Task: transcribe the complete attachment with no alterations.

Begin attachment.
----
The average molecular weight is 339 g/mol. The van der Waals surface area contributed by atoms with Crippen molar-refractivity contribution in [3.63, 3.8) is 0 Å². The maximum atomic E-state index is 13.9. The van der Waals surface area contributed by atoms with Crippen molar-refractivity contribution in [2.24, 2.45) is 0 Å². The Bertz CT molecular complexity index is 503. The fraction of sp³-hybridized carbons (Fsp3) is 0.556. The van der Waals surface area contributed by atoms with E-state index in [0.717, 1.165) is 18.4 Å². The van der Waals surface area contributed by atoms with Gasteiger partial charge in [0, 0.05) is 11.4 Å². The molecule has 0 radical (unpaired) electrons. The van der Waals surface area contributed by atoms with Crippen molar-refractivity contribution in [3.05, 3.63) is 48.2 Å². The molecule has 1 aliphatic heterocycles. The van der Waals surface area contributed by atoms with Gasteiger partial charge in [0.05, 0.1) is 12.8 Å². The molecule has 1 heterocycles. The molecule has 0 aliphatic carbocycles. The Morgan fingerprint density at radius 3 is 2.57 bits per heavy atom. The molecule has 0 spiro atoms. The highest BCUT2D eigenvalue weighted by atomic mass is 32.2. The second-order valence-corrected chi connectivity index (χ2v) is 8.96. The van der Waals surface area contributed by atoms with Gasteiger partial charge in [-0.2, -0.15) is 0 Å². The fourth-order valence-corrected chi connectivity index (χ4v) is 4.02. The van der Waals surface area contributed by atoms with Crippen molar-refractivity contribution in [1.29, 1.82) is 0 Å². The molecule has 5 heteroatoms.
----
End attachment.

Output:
The average molecular weight is 339 g/mol. The van der Waals surface area contributed by atoms with Crippen molar-refractivity contribution in [3.63, 3.8) is 0 Å². The maximum atomic E-state index is 13.9. The van der Waals surface area contributed by atoms with Crippen molar-refractivity contribution in [2.24, 2.45) is 0 Å². The Bertz CT molecular complexity index is 503. The fraction of sp³-hybridized carbons (Fsp3) is 0.556. The van der Waals surface area contributed by atoms with E-state index in [0.717, 1.165) is 18.4 Å². The van der Waals surface area contributed by atoms with Gasteiger partial charge in [0, 0.05) is 11.4 Å². The molecule has 0 radical (unpaired) electrons. The van der Waals surface area contributed by atoms with Crippen molar-refractivity contribution in [3.05, 3.63) is 48.2 Å². The molecule has 1 aliphatic heterocycles. The van der Waals surface area contributed by atoms with Gasteiger partial charge in [0.05, 0.1) is 12.8 Å². The molecule has 1 heterocycles. The molecule has 0 aliphatic carbocycles. The Morgan fingerprint density at radius 3 is 2.57 bits per heavy atom. The molecule has 0 spiro atoms. The highest BCUT2D eigenvalue weighted by atomic mass is 32.2. The second-order valence-corrected chi connectivity index (χ2v) is 8.96. The van der Waals surface area contributed by atoms with Gasteiger partial charge in [-0.2, -0.15) is 0 Å². The fourth-order valence-corrected chi connectivity index (χ4v) is 4.02. The van der Waals surface area contributed by atoms with Crippen molar-refractivity contribution in [1.29, 1.82) is 0 Å². The molecule has 5 heteroatoms.